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A Canadian Woman Is Fighting for Her Right to Toboggan

A Hamilton woman filed a petition in an effort to get her local government to roll back a decade-old rule about not sledding on city slopes.

Photo courtesy of Laura Cole's petition " LET US TOBOGGAN!!!!"

This article originally appeared on VICE Canada

Tobogganing, one of Canada's iconic pastimes, is under attack. Some US cities are banning or restricting the activity on certain public slopes in the wake of some expensive lawsuits, and that is making some people very angry.

Judging by the comments in the original National Post report—which call the restrictions everything from "pathetic" to essentially an all-out assault on our freedom—it's clear that Canadians take sliding down a hill on a piece of plastic very seriously.


Before we get our snow pants in a twist thinking that we're about to lose our right to have good, clean, Canadian fun because of a bunch of safety-obsessed scaredy-cats, it's important to note that most Canadian cities are still fine with citizens hurling themselves down snow-covered hills at uncomfortable speeds. Some public health entities in Ottawa and Alberta not only promote the winter activity, but also post helpful safety tips like wearing a helmet and not improvising difficult-to-control sleds made out of garbage bags.

But in places like Hamilton, the price of going for a quick rip on your special edition Brett Hull GT Snoracer could result in a hefty fine of up to $5,000, according a rule that has been in place for more than a decade. (Despite that law, the city was forced to pay lawyer Bruno Uggenti $900,000 after he injured his spine on a toboggan run.)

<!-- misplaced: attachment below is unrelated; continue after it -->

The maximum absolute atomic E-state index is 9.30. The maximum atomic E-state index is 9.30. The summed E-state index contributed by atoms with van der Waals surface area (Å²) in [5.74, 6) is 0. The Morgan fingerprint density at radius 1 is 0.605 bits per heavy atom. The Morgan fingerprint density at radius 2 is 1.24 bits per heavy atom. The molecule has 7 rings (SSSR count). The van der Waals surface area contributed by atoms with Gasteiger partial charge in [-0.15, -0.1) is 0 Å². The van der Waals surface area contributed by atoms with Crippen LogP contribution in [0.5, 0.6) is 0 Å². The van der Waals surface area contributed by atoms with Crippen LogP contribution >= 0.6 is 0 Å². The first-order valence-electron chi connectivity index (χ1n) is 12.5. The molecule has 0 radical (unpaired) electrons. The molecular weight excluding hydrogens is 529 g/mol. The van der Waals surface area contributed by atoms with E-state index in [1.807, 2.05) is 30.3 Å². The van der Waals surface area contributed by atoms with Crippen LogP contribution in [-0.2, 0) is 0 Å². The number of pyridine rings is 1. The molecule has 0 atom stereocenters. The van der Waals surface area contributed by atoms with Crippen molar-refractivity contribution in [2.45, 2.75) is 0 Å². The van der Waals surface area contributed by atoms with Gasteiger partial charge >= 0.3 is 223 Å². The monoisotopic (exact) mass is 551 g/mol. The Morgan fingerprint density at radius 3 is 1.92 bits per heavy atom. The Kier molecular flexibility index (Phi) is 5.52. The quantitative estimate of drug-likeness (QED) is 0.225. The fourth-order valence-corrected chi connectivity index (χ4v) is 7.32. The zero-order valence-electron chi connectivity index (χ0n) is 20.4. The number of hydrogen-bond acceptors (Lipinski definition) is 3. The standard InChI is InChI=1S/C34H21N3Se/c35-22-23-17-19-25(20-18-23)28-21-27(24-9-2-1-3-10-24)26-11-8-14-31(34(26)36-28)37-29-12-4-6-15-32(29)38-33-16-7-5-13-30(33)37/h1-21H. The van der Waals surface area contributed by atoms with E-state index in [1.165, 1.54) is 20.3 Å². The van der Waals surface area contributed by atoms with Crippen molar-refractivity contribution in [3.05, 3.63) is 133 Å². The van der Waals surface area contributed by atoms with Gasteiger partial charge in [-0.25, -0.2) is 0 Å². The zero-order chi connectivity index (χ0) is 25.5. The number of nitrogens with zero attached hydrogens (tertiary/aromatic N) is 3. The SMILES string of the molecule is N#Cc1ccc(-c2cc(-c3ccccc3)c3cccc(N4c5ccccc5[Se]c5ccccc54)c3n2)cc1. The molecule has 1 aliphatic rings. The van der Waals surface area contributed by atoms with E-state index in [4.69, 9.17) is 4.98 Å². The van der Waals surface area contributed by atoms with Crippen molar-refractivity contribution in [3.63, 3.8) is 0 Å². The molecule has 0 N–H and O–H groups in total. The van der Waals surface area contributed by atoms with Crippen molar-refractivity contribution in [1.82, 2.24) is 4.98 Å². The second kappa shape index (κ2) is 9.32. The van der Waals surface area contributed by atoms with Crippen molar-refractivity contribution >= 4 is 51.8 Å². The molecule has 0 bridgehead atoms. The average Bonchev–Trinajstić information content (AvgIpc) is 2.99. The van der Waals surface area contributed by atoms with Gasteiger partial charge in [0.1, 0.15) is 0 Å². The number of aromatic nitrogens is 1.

To raise awareness of this egregious municipal buzzkill, Hamilton resident Laura Cole started a petition titled "LET US TOBOGGAN!!!!" When reached by phone, Cole told VICE, "I do understand there's risk involved [with tobogganing] but there's risk involved in everything we do… Of course we accept the risk when we go down that hill. We're all aware of that."

Cole's petition has garnered more than 1,000 signatures since it began in November, and this includes support from people in places as far off as Louisiana and London.


"Some of [the people who have signed] want to come visit Canada and go tobogganing, and to not have that ability… I just don't understand why," said Cole. "Yes, people get hurt, but that's just like playing any organized sport, like hockey."

Although official studies on toboggan-related injuries in Canada aren't readily available, according to this Alberta Health Services website, from 2004 to 2008 there were an average of 410 sled-related injuries treated annually in Alberta emergency departments. According to this news report, Montreal Children's Hospital's emergency department treats 125 tobogganing injuries a year. Half of those involve brain traumas.

Cole says that neither the dangers nor the bylaw have stopped some Hamiltonians from whipping out their Krazy Karpets on the city's hillsides (in fact, Cole says she's actually seen police encourage wayward tobogganers to have fun on the slopes), but she still believes the bylaw is sending the wrong message to the public, who may be missing out on some much-needed outdoor time.

"I don't think it's fair to deprive these kids of [tobogganing] while most of them are playing video games and watching TV indoors during the winter. And it's especially unfair for parents who can't afford more expensive winter sports like hockey," Cole says. "We're Canadian. We play in the snow. I think it's important to keep this in our heritage."

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